Set to take place six months on from the first successful public test of a driverless car on UK streets, and following the release of the House of Lords Science and Technology Committee inquiry into future uses of autonomous vehicles expected to report shortly, this forum will discuss the way forward for developing and commercialising connected and autonomous vehicle technology as the Vehicle Technology and Aviation Bill begins its passage through Parliament. Issues for discussion will also include the ways in which driverless cars are expected to disrupt the insurance market and necessitate changes to road traffic law and what intelligent infrastructure is needed to enable widespread adoption of driverless technology.
Building Connected & Autonomous Vehicles
Following the public test of a driverless car in October, delegates will discuss the work being carried out to facilitate future tests and the key challenges for wide scale deployment, the ways in which data generated by driverless cars will be used and options to commercialise connected and autonomous vehicles and meet the government’s aim of becoming a world leader in the technology.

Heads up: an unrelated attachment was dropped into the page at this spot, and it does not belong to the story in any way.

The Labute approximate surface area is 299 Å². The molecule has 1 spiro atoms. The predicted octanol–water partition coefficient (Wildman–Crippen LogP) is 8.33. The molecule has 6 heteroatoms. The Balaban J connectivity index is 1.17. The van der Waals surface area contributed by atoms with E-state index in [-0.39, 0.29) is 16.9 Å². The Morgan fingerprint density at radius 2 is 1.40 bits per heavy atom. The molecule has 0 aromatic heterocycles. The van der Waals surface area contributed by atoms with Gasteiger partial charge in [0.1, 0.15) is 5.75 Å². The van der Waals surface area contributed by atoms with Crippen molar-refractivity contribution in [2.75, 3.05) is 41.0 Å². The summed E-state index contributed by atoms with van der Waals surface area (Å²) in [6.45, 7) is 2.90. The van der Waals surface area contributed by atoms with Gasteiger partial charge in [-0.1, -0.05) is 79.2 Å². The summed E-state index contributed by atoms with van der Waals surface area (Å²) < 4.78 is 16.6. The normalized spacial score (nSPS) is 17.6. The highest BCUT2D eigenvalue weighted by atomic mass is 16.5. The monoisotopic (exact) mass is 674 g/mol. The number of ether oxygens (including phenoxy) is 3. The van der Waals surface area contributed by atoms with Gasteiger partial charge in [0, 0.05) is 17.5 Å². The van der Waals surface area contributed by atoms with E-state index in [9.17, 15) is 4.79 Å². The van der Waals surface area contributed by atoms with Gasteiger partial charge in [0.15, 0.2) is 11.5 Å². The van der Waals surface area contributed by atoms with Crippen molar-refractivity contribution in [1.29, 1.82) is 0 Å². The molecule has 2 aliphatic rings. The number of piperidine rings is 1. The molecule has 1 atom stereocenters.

The Future Legal Landscape
Sessions will consider how the motor insurance industry might be disrupted and the changes that will be required to insurance law to ensure users and manufacturers are fully aware of who would be liable if an accident were to occur, how the Highway Code will be changed to support the adoption of driverless technology, what areas of regulation should be addressed nationally and internationally and how the Vehicle Technology and Aviation Bill - currently going through Parliament - is addressing these issues.
Developing Intelligent Infrastructure
Discussion will also focus on the intelligent infrastructure needed to enable widespread deployment of connected and autonomous vehicles, what can be learned from existing projects testing driverless cars in urban areas and consideration of how the technology will change the built environment & relationships between road users and the future for Mobility as a Service (MaaS).